Centre for Molecular and Biomolecular Informatics
Radboud University Nijmegen
|Analysis of Complex Synthetic Problems|
The total synthesis of structurally complex compounds is a challenging undertaking, in intellectual as well as practical respects. Whereas simple compounds can usually be made by synthesis routes comprising a few reaction steps (say two to five), complicated molecules may require a lengthy sequence of reactions, not seldom more than twenty. Most such multi-step syntheses are executed, or at least attempted, according to a plan designed beforehand on paper or blackboard. How do chemists arrive at such synthetic plans? Traditionally, synthesis design was based upon associative thinking processes, the most important of which were:
The last of these represents an attempt to reduce the complexity of the design problem, but the selection of a suitable intermediary structure is still a highly intuitive process. The associative approach to synthesis design becomes less opportune as the complexity of the problem, and hence the number of steps required, increases.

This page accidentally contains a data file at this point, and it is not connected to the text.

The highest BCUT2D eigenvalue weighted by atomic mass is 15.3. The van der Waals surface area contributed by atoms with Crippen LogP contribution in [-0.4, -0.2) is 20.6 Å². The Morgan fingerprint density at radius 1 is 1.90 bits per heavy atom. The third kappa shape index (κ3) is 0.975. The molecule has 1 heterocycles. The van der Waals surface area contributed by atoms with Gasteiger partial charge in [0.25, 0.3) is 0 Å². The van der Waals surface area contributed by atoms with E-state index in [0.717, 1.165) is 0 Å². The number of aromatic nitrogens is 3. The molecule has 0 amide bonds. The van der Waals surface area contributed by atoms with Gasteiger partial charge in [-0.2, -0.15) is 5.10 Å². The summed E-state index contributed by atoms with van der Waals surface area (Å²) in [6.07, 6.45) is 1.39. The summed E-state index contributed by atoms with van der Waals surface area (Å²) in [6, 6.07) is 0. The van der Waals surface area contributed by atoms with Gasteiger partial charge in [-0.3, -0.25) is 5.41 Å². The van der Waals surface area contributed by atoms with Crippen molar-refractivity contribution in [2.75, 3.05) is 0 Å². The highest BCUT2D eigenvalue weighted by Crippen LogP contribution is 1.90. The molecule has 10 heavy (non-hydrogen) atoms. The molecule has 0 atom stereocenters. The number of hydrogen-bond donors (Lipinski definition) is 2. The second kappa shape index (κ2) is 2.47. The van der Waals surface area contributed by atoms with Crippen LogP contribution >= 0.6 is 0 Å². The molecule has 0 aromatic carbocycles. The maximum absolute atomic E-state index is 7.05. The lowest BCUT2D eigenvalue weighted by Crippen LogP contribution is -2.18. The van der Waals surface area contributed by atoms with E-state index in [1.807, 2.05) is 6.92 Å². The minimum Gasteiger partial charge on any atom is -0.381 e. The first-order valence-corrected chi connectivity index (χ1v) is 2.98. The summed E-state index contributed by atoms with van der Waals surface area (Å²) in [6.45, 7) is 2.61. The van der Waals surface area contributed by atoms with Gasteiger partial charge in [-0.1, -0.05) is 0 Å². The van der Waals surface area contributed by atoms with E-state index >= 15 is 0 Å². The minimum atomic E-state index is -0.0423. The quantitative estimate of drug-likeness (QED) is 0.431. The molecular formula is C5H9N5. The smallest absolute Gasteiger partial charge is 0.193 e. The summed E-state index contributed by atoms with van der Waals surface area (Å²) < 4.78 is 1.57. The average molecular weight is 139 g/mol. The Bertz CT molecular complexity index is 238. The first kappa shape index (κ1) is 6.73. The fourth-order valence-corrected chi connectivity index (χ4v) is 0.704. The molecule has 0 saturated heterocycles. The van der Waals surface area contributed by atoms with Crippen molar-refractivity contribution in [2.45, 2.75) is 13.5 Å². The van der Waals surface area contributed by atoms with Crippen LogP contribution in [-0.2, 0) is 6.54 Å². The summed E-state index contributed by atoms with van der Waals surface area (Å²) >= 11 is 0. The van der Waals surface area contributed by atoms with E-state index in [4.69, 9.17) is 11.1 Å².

These structures, made by total synthesis during the past century, illustrate the ever-increasing complexity of the synthesis tasks that chemists have imposed upon themselves, each success prompting an even more challenging undertaking. None of the targets above give obvious handholds for synthesis design by association; each of their syntheses was a `first' and neither starting materials nor promising intermediary structures stand out. A more systematic and generally applicable problem-solving technique is clearly called for, and is presented by retrosynthetic analysis.
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|Page author: Martin Ott||Last update: Wednesday, 1 September 2004|